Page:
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LIKE many good ideas, a cycling odyssey which has become an annual undertaking for a group of pals began with a random pub conversation.

Geraint Rowlands met up with A Level college friend Gareth King over a beer when they were in their mid-20s and talked about bikes, among other things.

Mr Rowlands, originally from north Wales, was living in Cardiff and commuting to work on two wheels.

The duo decided to cycle from south Wales to Dolgellau, where they had studied, to attend a music festival. A few beers later, a return leg from Holyhead, Anglesey, to Cardiff seemed a good idea. Off they went – unprepared on all fronts, but the long-distance bug nevertheless bit.

Since then they have cycled some 6,700 miles on the European continent, taking in 30 countries. Friends have joined in, and nearly £50,000 has been raised for charity.

Each year they travel to the city where last year’s trip ended and cycle for a week – averaging around 100 miles a day – in the process stitching an unbroken line around the continent. Wives sometimes join them at the end of each trip to take in the sights and sounds of wherever they have finished.

“And it all stems from two guys in a pub,” said Mr Rowlands, 41, who now lives near Maesteg.

Reflecting on the seminal Holyhead to Cardiff trip in 2009, he said: “We were totally ill-prepared – we didn’t know what equipment, spares, food to take.”

He recalled eating and then regretting “a whopping big” Sunday lunch in Brecon when the hills of the Brecon Beacons confronted them shortly after.

They have cycled through or in France, Italy, Southern Ireland, Bosnia, Albania, Greece, Hungary, Ukraine, Belarus, Estonia, Russia, Finland, Sweden and Norway, among others.

Paper maps have been replaced by satellite navigation technology, equipment has improved and cycling in general has stepped out of the shadows.

The touring group has witnessed poverty as well as some of Europe’s wealthiest cities.

“The human stories are what it’s all about,” said Mr Rowlands. People generally, he said, had gone out of their way to help them.

He recalled a man in Serbia closing his shop in order to fetch a replacement bike part from a neighbouring town, and a truck driver in Bosnia taking them across to the different side of a mountain because the road had been dug up. Conditions were freezing, and they passed through fields with pegs denoting land mines.

Mr Rowlands said on that trip they also went through Bosnian villages which had been ethnically-cleansed in not-too-distant wars. “Houses were were still empty and burned-out,” he said.

He described Albania, which the tourers visited in 2015, as “absolutely bizarre”.

He said: “There were horses and carts everywhere, and people collecting hay by hand. It was a massive culture shift. The poverty near the capital, Tirana, Albania, was extreme. The rivers were an opaque colour and they stank.”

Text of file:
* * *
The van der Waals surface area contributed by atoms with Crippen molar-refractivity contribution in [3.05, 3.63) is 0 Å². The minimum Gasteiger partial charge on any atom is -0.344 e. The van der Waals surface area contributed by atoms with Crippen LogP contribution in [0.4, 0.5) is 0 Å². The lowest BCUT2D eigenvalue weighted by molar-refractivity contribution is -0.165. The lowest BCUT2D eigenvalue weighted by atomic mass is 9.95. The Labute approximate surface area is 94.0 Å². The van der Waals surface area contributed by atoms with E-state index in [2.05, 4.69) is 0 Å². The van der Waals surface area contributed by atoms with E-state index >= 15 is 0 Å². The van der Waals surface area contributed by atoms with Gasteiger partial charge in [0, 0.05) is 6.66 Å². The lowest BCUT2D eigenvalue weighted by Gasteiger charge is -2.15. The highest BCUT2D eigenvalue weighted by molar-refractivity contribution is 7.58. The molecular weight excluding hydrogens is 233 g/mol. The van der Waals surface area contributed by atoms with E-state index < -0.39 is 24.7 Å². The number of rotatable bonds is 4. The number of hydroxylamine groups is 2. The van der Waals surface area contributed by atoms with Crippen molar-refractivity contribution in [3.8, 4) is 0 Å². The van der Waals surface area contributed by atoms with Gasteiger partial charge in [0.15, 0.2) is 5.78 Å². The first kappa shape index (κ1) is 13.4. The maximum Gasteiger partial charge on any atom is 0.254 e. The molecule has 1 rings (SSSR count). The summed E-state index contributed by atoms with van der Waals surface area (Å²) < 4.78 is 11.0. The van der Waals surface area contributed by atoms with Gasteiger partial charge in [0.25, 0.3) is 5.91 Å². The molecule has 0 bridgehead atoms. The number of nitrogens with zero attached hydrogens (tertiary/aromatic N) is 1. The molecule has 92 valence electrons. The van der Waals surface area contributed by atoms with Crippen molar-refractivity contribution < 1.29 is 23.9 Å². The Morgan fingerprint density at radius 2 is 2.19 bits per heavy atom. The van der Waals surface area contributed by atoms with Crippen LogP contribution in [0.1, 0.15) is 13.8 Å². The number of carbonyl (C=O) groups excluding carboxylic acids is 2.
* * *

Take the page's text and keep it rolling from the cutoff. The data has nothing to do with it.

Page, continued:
Mr Rowlands said poverty was also noticeable in Macedonia and Bulgaria, but that this was no judgement on the people. Far from it.

“Ninety nine per cent of the time human beings are intrigued, generous and kind,” he said.

The group stays in simple accommodation en route. Mr Rowlands said good route-planning was key, as well as getting enough calories each day as the cycling can be very tough.

“There were times this year, on the third and fourth day, when you’re in bits,” he said. “It’s raining, you’ve got another three hours on the bike and a headwind pops up. You’ve just got to get your head down and get the job done.”

Mr Rowlands, who is married to Catrin – the couple have a young son, Rhun, and daughter Mari – thanked everyone who has helped them raise money for Blood Cancer UK. He was diagnosed with leukaemia aged 15, and a close school friend died a while back from lymphoma – a type of cancer.

Huw Evans, of Loughor, Swansea, has joined the group on its recent annual adventures. He was asked to get involved by one of its participants, whose children attended the same school as his.

“I always said ‘no’ as I’m 10 or 12 years older than them,” said Mr Evans. “Then I joined up, and made sure I was very fit.”

The 52-year, who is Swansea Council’s head of of democratic services, said he’s loved the trips he’s done. “You really get into the different cultures,” he said.

Mr Evans recalled stopping in a remote part of Latvia and trying to gesture to a shopkeeper what he wanted, as all the goods were kept behind the counter. Eventually she just opened it up, and in he went.

Meals in St Petersburg, Russia, came with a vodka, he said, even breakfast.

Mr Evans said staying in a “fabulous” converted monastery in Mink, Belarus, where the pound went a long way, was a highlight. In Scandinavia, especially Norway – where a glass of beer was £12 – the budget was tight.

Mr Evans has completed Wales Ironman and cycled up the Alpe d’Huez – which has a ski resort – while on holiday in France this summer with his wife Lisa and their daughter Branwen and son Gruff. Branwen, 15, joined him on the ride.

For Mr Rowlands the aim is to cycle through more of Europe, finishing in the south of Portugal, with potentially onward trips across North Africa.

He said: “South America does get banded around a lot.”

He added: “In a car or on a train you go through communities – a bike is a fantastic way to see the world.”

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